- 2033: 71.6m (projected)
- Source: ONS
What is worrying is that four out of 10 new households are being accounted for by immigration and, I didn’t know this, that the new houses being built have the smallest dimensions in Europe. In the UK, like other western post industrial countries, more and more people are living by themselves and for longer anyway.
Then what about the needed infrastructure to support the increased population? Never mind the financial cost – where are the resources coming from? Thames Water has just opened its £270m desalination plant in the Thames Estuary. That’s an indication that the resource is getting thinner on the ground. Now there’s talk of flooding 5,000 acres in the south east to make a reservoir for future water storage of some 100 million tonnes. And that’s just potable water. What about sewerage, power, schools and hospitals and all the rest?
You can see how this is set to become a massive problem. And this is just the UK. It is not like other countries are emptying their cities to send people to the UK. A large part of this burgeoning problem is the left-over legacy from England being a successful colonial power to countries that now face massive economic, political and environmental upheaval as self governing nations (I use the phrase advisedly). The UK looks a safe haven for many of the dissidents and dispossessed in their own countries.
Immigration control is at heart a political decision and no political party will take that decision to cut immigration in any meaningful way.
The other dimly seen consequence of overpopulation is the reduction in biodiversity. It is hard to measure how much we do have but what we take out of the planet (the ecological footprint) was, in 2006, estimated at 1.4 times the biological capacity of the earth. Here’s a quote from good old Wikipedia:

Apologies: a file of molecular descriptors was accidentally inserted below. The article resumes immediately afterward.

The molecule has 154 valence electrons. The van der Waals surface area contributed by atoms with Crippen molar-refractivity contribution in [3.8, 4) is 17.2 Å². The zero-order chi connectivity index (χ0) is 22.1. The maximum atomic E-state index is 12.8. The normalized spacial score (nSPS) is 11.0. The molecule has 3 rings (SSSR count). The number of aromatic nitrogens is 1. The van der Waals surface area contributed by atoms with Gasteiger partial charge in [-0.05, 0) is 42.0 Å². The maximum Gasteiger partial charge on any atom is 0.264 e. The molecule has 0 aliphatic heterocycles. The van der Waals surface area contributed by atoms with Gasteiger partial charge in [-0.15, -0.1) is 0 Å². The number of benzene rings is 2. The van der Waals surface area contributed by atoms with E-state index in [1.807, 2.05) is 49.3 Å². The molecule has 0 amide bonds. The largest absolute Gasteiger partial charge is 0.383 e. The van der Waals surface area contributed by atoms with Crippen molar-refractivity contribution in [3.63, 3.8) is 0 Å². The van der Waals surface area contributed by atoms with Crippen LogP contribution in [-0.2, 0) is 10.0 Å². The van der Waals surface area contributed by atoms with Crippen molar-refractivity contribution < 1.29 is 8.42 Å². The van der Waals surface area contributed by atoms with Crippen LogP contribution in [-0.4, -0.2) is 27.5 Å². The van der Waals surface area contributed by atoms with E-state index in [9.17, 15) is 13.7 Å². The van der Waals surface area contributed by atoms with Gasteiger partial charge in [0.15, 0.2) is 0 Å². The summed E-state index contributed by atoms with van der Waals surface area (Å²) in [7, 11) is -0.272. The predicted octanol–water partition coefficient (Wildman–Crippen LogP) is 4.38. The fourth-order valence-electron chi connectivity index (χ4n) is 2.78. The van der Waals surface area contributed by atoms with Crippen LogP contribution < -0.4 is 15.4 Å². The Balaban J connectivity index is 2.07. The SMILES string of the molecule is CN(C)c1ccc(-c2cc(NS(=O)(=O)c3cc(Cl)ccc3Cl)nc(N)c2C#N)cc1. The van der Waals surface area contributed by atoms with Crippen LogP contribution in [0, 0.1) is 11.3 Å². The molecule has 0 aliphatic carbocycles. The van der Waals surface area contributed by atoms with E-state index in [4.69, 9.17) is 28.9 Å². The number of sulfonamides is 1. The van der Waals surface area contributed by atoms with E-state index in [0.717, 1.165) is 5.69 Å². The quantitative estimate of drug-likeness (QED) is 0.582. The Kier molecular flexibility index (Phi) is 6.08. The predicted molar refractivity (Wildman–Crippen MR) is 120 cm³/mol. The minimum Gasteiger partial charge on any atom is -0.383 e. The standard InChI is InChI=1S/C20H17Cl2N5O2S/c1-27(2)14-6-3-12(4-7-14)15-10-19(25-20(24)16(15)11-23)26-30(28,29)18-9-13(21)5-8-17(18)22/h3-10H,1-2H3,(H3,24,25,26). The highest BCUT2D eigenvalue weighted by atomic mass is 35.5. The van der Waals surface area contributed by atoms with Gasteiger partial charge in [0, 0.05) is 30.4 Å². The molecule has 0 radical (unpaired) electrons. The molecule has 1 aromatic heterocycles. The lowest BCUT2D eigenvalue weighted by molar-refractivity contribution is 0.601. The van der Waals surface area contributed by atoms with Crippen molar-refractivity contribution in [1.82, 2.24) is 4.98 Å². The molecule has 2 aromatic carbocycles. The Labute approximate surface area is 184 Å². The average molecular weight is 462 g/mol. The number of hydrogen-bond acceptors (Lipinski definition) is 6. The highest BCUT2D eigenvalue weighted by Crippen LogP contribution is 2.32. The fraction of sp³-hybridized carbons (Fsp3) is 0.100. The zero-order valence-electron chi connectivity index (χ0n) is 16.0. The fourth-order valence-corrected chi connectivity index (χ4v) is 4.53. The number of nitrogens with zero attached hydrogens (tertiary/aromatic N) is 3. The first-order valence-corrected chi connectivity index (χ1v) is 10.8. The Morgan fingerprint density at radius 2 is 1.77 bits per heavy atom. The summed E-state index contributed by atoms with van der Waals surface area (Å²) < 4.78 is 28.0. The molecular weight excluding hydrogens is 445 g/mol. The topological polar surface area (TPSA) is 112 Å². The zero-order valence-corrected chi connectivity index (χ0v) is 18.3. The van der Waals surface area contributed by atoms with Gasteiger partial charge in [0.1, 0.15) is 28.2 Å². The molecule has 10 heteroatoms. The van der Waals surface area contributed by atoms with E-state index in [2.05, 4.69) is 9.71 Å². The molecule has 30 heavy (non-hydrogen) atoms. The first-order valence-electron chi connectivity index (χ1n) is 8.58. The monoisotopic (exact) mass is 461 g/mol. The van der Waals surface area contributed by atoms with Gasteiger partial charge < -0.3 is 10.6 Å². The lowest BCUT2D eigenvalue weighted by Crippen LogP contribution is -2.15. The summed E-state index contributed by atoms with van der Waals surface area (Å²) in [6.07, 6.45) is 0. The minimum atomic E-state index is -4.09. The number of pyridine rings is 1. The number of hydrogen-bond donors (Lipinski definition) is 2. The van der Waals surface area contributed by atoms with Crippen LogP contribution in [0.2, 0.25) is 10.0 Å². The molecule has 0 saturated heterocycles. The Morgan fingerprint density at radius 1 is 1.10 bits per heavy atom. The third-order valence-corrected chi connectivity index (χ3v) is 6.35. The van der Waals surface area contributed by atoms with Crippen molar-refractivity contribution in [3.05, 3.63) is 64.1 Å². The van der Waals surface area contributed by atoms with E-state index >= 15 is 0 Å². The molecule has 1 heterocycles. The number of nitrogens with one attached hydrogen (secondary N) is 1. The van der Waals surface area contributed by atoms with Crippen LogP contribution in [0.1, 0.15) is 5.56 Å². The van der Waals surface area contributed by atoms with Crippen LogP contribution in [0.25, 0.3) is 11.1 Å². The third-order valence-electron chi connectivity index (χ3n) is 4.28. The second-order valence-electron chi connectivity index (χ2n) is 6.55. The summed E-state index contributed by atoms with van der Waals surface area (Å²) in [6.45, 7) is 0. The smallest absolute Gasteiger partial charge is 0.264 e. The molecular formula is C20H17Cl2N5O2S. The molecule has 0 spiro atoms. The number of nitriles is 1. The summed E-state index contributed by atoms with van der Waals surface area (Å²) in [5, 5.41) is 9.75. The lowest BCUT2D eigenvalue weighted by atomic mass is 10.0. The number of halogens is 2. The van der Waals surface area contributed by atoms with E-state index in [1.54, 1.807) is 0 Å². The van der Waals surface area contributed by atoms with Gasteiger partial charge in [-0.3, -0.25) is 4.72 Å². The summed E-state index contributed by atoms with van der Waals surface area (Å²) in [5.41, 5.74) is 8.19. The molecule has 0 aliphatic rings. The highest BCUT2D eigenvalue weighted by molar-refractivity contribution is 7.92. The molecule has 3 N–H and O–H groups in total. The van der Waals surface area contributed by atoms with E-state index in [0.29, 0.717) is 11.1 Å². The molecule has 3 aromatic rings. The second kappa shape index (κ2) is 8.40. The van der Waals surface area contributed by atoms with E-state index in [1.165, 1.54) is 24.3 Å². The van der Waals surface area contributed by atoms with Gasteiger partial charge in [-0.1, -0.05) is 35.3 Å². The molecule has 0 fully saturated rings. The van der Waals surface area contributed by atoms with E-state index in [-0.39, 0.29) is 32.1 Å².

The ecological footprint is a measure of human demand on the Earth’s ecosystems. It compares human demand with planet Earth‘s ecological capacity to regenerate. It represents the amount of biologically productive land and sea area needed to regenerate the resources a human population consumes and to absorb and render harmless the corresponding waste. Using this assessment, it is possible to estimate how much of the Earth (or how many planet Earths) it would take to support humanity if everybody lived a given lifestyle. For 2006, humanity’s total ecological footprint was estimated at 1.4 planet Earths – in other words, humanity uses ecological services 1.4 times as fast as Earth can renew them.
That should cause us to stop and consider our options. I said last week that we appear to be only able to see ourselves individually and unable to see the effect we are having on the global population. I mean – we haven’t got another planet. Even if we did, the time, finances and effort, let alone the actual time taken to get there, set up shop, build infrastructure and all the add-ons that we are accustomed to have is prohibitive.
To all intents and purposes, this is our planet, the only one we will have and we are contributing to its polluted demise somewhat earlier than predicted. Not me, not you, but maybe our grandchildren. Lousy prospect isn’t it?